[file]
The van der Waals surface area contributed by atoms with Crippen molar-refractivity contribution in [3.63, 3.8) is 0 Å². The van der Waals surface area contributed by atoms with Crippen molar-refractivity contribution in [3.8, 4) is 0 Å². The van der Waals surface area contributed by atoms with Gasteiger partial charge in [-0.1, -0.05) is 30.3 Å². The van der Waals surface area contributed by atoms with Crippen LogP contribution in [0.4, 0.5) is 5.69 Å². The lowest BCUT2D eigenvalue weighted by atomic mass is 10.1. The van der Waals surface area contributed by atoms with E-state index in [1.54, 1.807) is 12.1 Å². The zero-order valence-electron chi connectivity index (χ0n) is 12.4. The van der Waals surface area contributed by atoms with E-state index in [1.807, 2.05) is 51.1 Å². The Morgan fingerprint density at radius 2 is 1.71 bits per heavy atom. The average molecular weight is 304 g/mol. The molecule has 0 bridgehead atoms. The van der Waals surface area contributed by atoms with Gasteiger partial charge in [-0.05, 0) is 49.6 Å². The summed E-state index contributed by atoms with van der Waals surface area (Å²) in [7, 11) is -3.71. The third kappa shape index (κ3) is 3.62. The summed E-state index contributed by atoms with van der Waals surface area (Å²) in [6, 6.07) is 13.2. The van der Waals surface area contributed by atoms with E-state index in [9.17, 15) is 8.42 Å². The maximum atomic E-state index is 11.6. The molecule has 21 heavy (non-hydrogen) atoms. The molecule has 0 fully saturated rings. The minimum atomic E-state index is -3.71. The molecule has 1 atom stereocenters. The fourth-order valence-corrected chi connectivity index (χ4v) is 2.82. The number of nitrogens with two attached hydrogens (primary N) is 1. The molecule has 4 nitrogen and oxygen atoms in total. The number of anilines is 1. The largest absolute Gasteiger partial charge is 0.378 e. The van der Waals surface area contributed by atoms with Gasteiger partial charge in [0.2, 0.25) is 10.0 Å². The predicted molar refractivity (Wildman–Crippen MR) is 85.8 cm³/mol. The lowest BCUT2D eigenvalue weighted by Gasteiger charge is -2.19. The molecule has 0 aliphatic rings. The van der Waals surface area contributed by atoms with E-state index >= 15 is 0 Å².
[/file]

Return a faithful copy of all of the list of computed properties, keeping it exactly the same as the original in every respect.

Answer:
The van der Waals surface area contributed by atoms with Crippen molar-refractivity contribution in [3.63, 3.8) is 0 Å². The van der Waals surface area contributed by atoms with Crippen molar-refractivity contribution in [3.8, 4) is 0 Å². The van der Waals surface area contributed by atoms with Gasteiger partial charge in [-0.1, -0.05) is 30.3 Å². The van der Waals surface area contributed by atoms with Crippen LogP contribution in [0.4, 0.5) is 5.69 Å². The lowest BCUT2D eigenvalue weighted by atomic mass is 10.1. The van der Waals surface area contributed by atoms with E-state index in [1.54, 1.807) is 12.1 Å². The zero-order valence-electron chi connectivity index (χ0n) is 12.4. The van der Waals surface area contributed by atoms with E-state index in [1.807, 2.05) is 51.1 Å². The Morgan fingerprint density at radius 2 is 1.71 bits per heavy atom. The average molecular weight is 304 g/mol. The molecule has 0 bridgehead atoms. The van der Waals surface area contributed by atoms with Gasteiger partial charge in [-0.05, 0) is 49.6 Å². The summed E-state index contributed by atoms with van der Waals surface area (Å²) in [7, 11) is -3.71. The third kappa shape index (κ3) is 3.62. The summed E-state index contributed by atoms with van der Waals surface area (Å²) in [6, 6.07) is 13.2. The van der Waals surface area contributed by atoms with E-state index in [9.17, 15) is 8.42 Å². The maximum atomic E-state index is 11.6. The molecule has 21 heavy (non-hydrogen) atoms. The molecule has 0 fully saturated rings. The minimum atomic E-state index is -3.71. The molecule has 1 atom stereocenters. The fourth-order valence-corrected chi connectivity index (χ4v) is 2.82. The number of nitrogens with two attached hydrogens (primary N) is 1. The molecule has 4 nitrogen and oxygen atoms in total. The number of anilines is 1. The largest absolute Gasteiger partial charge is 0.378 e. The van der Waals surface area contributed by atoms with Gasteiger partial charge in [0.2, 0.25) is 10.0 Å². The predicted molar refractivity (Wildman–Crippen MR) is 85.8 cm³/mol. The lowest BCUT2D eigenvalue weighted by Gasteiger charge is -2.19. The molecule has 0 aliphatic rings. The van der Waals surface area contributed by atoms with E-state index >= 15 is 0 Å².